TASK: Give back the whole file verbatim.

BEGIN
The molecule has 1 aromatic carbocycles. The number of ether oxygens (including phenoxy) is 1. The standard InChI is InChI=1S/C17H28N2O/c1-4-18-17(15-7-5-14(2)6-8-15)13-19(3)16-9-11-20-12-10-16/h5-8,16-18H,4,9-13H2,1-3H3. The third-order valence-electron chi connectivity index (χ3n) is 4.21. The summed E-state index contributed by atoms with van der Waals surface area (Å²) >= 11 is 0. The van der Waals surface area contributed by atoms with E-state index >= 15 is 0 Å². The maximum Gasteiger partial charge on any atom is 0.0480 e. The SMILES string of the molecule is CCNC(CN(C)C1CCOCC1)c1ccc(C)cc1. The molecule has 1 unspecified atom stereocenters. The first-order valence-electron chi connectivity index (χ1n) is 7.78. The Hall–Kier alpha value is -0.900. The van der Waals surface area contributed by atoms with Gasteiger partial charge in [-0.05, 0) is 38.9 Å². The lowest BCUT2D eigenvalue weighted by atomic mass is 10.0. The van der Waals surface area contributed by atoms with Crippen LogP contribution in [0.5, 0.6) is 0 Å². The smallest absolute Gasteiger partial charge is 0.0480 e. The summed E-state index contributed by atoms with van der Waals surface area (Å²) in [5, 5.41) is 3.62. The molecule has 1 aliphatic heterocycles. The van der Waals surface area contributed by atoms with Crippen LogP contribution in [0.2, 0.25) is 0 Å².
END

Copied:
The molecule has 1 aromatic carbocycles. The number of ether oxygens (including phenoxy) is 1. The standard InChI is InChI=1S/C17H28N2O/c1-4-18-17(15-7-5-14(2)6-8-15)13-19(3)16-9-11-20-12-10-16/h5-8,16-18H,4,9-13H2,1-3H3. The third-order valence-electron chi connectivity index (χ3n) is 4.21. The summed E-state index contributed by atoms with van der Waals surface area (Å²) >= 11 is 0. The van der Waals surface area contributed by atoms with E-state index >= 15 is 0 Å². The maximum Gasteiger partial charge on any atom is 0.0480 e. The SMILES string of the molecule is CCNC(CN(C)C1CCOCC1)c1ccc(C)cc1. The molecule has 1 unspecified atom stereocenters. The first-order valence-electron chi connectivity index (χ1n) is 7.78. The Hall–Kier alpha value is -0.900. The van der Waals surface area contributed by atoms with Gasteiger partial charge in [-0.05, 0) is 38.9 Å². The lowest BCUT2D eigenvalue weighted by atomic mass is 10.0. The van der Waals surface area contributed by atoms with Crippen LogP contribution in [0.5, 0.6) is 0 Å². The smallest absolute Gasteiger partial charge is 0.0480 e. The summed E-state index contributed by atoms with van der Waals surface area (Å²) in [5, 5.41) is 3.62. The molecule has 1 aliphatic heterocycles. The van der Waals surface area contributed by atoms with Crippen LogP contribution in [0.2, 0.25) is 0 Å².